7.Users with direct payments generally use them to employ personal assistants. They therefore need support to be an employer, to manage aspects such as salaries, pensions, sick pay and even the possibility of having to take disciplinary action against their employees. We heard that without support to do this, some users are reluctant to take on the responsibilities of a direct payment.12 In 2012, Skills for Care, the body funded by the Department of Health to provide practical tools and support to help develop the adult social care workforce, published good practice guidance for people employing personal assistants.13 Skills for Care conducted research in 2014 that found that not all local authorities are providing adequate support to users who employ personal assistants.14

Genuinely personalised care

8.In 2013–14, local authorities reported a wide range in the proportions of users who were receiving personal budgets. At the lowest end, one authority reported that only 10% of long-term community care users had a personal budget, while at the other end, 12 authorities reported that 100% had a personal budget. The Department told us it did not necessarily believe that such values were true reflections of the proportions of users who were genuinely able to exercise choice and control over their care. The Department believes that authorities that report 100% may have simply gone through an administrative process to move users onto personal budgets, while authorities that report low values may have been more rigorous in reporting the proportions of users with genuine choice and control over their care.15 Choice and control can also be limited by local authorities’ responses to financial pressures.16

9.The Department told us that research shows that direct payments (where the personal budget is given to the user for them to buy their own care) and individual service funds (where the personal budget is managed by a provider or other third party, allowing users to vary their care according to their needs) lead to a higher quality experience for appropriate users. The Department told us it wants to understand whether users are realising the benefits from receiving their personal budgets in these particular ways.17 The NAO reported that in 2013–14, only 4% of users received an individual service fund.18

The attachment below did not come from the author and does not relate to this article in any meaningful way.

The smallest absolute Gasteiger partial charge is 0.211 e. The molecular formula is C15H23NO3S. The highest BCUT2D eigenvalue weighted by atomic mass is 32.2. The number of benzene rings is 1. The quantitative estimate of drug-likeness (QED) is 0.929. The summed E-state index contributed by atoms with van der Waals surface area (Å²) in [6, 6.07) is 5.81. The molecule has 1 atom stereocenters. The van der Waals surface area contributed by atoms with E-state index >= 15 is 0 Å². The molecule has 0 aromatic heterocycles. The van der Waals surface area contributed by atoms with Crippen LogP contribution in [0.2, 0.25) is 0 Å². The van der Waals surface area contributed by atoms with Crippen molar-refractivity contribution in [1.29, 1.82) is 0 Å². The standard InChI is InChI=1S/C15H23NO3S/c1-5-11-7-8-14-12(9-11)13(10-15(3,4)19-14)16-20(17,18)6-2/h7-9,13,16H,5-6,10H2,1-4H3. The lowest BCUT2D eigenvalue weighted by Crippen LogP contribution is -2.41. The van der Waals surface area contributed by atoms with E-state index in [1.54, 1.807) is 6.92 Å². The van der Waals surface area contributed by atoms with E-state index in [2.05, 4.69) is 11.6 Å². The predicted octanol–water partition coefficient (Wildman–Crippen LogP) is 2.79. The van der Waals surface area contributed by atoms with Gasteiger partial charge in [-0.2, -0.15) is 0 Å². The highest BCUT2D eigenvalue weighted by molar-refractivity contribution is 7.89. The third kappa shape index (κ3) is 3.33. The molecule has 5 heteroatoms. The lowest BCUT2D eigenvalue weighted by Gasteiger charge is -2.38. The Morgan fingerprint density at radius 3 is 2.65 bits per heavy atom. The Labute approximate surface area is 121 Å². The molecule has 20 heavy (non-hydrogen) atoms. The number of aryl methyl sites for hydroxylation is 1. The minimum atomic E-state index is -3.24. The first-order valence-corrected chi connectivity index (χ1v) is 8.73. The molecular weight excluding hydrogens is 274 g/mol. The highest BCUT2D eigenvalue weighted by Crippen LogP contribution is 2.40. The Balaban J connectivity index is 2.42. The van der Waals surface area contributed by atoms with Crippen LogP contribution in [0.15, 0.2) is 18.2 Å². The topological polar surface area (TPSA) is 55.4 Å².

Evidence of what works

10.We heard from the representatives of the care sector that personal budgets have transformed the lives of many users for the better. Eighty percent of 4,000 users responding to a survey in 2014 reported that personal budgets made a significant difference to the quality of their care and the quality of their lives.19 Research by the charity Scope found that the mechanism of a personal budget was the biggest factor enabling users to have more choice and control over their care services.20 We heard that England is ahead of the rest of the world in personalising social care for users. However, the Department’s monitoring regime does not enable it to understand how personal budgets improve outcomes.21 The Department confirmed that it is starting to make better use of existing data on outcomes for users, and informed us of six relevant studies carried out by the National Institute for Health Research, but accepts that there is a need for deeper research into how the different ways in which users can receive personal budgets lead to improved outcomes.22

11.We heard how two existing surveys of users—the Adult Social Care Outcomes Framework survey, and the POET survey—could usefully be enhanced to ask users more granular questions about how they spend their personal budgets and the impact on their quality of life.23 From that, the Department could derive more information on what works and what does not work for users.24 The NAO suggested that the POET survey could be improved by increasing the number of local authorities that take part, and more consistency in their participation over time.25 We heard from the sector representatives that more research and evidence of what works would be very welcome.26

1 C&AG’s Report, Personalised commissioning in adult social care, Session 2015–16, HC 883, 3 March 2016

2 C&AG’s Report, paras 1–2

3 C&AG’s Report, Care Act first-phase reforms, Session 2015–16, HC 82, 11 June 2015, para 1

5 C&AG’s Report, paras 8, 9

13 Skill for Care, Employing personal assistants, 2012

14 C&AG’s Report, para 3.18

16 C&AG’s Report, para 18, 2.19; see also Part 2 of this report.

18 C&AG’s Report para 3.10

22 Qq 71, 74, 82; Department of Health (PBS0005)

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2 June 2016